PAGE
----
Sustainable travel has grown in popularity in recent years, but the concept goes way beyond toting your own BPA-free water bottle while you’re on vacation. Eco-tourism is only a small part of sustainable travel — vacationers need to think about their long-term impact on the environment as well as the local population. When you travel sustainably, you have a chance not just to leave a destination as tidy as you found it, but also have a net-positive effect on the area.
Tourism is important to the Philippines, and this Southeast Asian nation is full of opportunities for travelers to practice sustainable travel. If you’re planning on visiting, here are some ways to get more out of travel while giving back to the planet, in three popular tourist spots across the Philippines.
Famous for its beautiful white-sand beaches, Boracay has long been one of the top tourist destinations in the Philippines. However, its immense popularity caused officials to close the beach to outsiders for six months in 2018, and there’s now a limit on the number of daily visitors allowed. If you plan to visit Boracay, consider the following activities that have a net-zero impact on the area.
Kitesurfing — Kitesurfing harnesses the renewable, natural resource of wind power. Plus, you can get some serious speed when conditions are right. From December to March, try Bulabog Beach; from June to October, White Beach is a great place to kitesurf.
Ziplining — Ziplining is a fantastic way to get a bird’s-eye view of Boracay, and it has zero impact on the environment.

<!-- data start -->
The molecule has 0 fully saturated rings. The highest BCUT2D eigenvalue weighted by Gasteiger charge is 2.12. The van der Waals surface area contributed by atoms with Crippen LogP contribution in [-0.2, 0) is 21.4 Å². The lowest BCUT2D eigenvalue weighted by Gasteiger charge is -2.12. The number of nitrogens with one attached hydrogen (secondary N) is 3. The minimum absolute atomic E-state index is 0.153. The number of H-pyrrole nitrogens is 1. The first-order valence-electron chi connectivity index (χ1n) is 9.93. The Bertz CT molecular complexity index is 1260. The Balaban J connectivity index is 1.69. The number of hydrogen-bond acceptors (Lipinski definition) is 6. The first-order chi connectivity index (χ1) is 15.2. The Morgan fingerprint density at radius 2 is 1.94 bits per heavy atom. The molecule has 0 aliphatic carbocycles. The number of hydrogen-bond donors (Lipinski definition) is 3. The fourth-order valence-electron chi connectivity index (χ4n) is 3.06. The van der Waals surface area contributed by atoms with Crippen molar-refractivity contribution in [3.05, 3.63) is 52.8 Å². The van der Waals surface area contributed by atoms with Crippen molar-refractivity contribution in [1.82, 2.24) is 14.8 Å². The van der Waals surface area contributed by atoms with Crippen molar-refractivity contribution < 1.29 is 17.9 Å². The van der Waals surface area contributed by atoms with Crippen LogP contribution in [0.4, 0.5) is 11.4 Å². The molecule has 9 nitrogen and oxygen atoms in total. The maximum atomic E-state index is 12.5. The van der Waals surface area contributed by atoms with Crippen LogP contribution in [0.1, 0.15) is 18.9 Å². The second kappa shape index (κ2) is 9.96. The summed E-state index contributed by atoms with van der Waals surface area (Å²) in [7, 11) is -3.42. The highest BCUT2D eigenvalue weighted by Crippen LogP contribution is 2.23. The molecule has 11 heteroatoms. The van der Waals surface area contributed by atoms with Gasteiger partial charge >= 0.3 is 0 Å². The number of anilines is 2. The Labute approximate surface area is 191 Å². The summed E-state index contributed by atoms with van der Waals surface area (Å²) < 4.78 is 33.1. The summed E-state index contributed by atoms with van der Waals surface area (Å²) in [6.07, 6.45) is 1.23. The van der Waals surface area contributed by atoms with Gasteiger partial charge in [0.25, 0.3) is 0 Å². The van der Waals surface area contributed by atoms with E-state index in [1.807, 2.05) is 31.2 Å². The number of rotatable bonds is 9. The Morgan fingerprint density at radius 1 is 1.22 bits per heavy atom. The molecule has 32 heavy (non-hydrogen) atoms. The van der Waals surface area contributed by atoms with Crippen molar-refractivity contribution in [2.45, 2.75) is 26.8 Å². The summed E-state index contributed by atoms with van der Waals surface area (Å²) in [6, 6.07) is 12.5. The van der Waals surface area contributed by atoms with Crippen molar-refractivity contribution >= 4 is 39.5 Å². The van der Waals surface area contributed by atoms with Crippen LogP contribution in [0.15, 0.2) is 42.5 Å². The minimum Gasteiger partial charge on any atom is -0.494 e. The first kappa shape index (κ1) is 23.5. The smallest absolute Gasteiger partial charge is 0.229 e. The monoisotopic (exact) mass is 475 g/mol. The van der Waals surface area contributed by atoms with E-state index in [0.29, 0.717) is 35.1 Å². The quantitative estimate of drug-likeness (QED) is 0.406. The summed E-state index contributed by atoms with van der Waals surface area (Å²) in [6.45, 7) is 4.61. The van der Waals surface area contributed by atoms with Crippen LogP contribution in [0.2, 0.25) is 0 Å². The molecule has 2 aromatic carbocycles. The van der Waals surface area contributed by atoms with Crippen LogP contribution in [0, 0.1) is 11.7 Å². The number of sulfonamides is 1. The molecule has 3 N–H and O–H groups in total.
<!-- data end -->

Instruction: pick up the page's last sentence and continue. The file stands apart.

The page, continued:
Freediving — Freedivers learn to hold their breath for as long as possible, returning to the surface only when they need more air. Not only does this reduce the need for equipment and resources, but it is also a natural way for you to experience the wonders of the ocean. Of course, you’ll need to be prepared for freediving, and local companies like Free Dive Boracay can help you learn how to do it safely.
Island Nature Tours — A walking tour is a sustainable, hands-on way to learn about Boracay and its flora and fauna while also burning calories. Tours range from casual jaunts to two-hour treks around the island. Either way, you’ll learn about the natural habitat of lizards, monkeys, sea turtles, and more.
Cooking Classes — If you learn to cook authentic Filipino food, you’ll be keeping a vital culture alive and taking home a most valuable souvenir: a new skill. Not to mention you’ll be trying something new when you sample the local cuisine.
Manila Bay is a natural harbor situated in the western part of Luzon, which is strategically located around the capital city of Manila. The harbor is famous for its beautiful sunset, rich history, and commercial activities.
Historically, Manila Bay is global in scope as it played a vital role during the Manila Acapulco Galleon Trade between Philippines and Mexico, for 250 years. Part of the Manila Bay area is also rich in biodiversity – particularly in the coastal cities of Paranaque and Las Pinas which serve as home and breeding grounds for many species of plants, fish, migratory birds, and animals. Pollution, climate change and dumping of waste are just some of the many environmental threats in Manila Bay. Organizations like PEMSEA are helping to combat these environmental problems. You can play your part in protecting the area’s natural resources by picking one of these sustainable activities when you visit.